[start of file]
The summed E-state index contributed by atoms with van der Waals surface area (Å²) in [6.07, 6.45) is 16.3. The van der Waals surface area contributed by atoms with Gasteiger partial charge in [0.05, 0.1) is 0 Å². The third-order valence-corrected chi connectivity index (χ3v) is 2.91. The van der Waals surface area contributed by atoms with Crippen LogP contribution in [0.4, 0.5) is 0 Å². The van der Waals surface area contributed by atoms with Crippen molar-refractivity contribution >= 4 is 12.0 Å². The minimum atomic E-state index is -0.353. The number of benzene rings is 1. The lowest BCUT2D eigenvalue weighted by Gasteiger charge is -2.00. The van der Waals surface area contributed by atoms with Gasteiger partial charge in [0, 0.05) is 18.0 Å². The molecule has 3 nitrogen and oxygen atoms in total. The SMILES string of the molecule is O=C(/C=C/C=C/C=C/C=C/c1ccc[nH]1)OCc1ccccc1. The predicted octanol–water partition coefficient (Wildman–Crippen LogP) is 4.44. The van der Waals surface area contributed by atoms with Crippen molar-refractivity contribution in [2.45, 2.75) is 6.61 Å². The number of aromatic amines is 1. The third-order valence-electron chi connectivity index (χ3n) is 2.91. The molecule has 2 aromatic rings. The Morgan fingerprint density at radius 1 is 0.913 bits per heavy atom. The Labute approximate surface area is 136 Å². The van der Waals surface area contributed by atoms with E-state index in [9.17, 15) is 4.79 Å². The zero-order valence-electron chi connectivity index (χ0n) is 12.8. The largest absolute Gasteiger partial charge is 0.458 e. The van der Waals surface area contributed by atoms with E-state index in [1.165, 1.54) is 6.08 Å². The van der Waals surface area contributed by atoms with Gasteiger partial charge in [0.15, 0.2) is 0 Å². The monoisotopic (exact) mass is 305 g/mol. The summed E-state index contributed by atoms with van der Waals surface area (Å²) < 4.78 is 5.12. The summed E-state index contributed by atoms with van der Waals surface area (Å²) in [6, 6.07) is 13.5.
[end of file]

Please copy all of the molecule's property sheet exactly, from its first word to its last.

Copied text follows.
The summed E-state index contributed by atoms with van der Waals surface area (Å²) in [6.07, 6.45) is 16.3. The van der Waals surface area contributed by atoms with Gasteiger partial charge in [0.05, 0.1) is 0 Å². The third-order valence-corrected chi connectivity index (χ3v) is 2.91. The van der Waals surface area contributed by atoms with Crippen LogP contribution in [0.4, 0.5) is 0 Å². The van der Waals surface area contributed by atoms with Crippen molar-refractivity contribution >= 4 is 12.0 Å². The minimum atomic E-state index is -0.353. The number of benzene rings is 1. The lowest BCUT2D eigenvalue weighted by Gasteiger charge is -2.00. The van der Waals surface area contributed by atoms with Gasteiger partial charge in [0, 0.05) is 18.0 Å². The molecule has 3 nitrogen and oxygen atoms in total. The SMILES string of the molecule is O=C(/C=C/C=C/C=C/C=C/c1ccc[nH]1)OCc1ccccc1. The predicted octanol–water partition coefficient (Wildman–Crippen LogP) is 4.44. The van der Waals surface area contributed by atoms with Crippen molar-refractivity contribution in [2.45, 2.75) is 6.61 Å². The number of aromatic amines is 1. The third-order valence-electron chi connectivity index (χ3n) is 2.91. The molecule has 2 aromatic rings. The Morgan fingerprint density at radius 1 is 0.913 bits per heavy atom. The Labute approximate surface area is 136 Å². The van der Waals surface area contributed by atoms with E-state index in [9.17, 15) is 4.79 Å². The zero-order valence-electron chi connectivity index (χ0n) is 12.8. The largest absolute Gasteiger partial charge is 0.458 e. The van der Waals surface area contributed by atoms with E-state index in [1.165, 1.54) is 6.08 Å². The van der Waals surface area contributed by atoms with Gasteiger partial charge in [0.15, 0.2) is 0 Å². The monoisotopic (exact) mass is 305 g/mol. The summed E-state index contributed by atoms with van der Waals surface area (Å²) < 4.78 is 5.12. The summed E-state index contributed by atoms with van der Waals surface area (Å²) in [6, 6.07) is 13.5.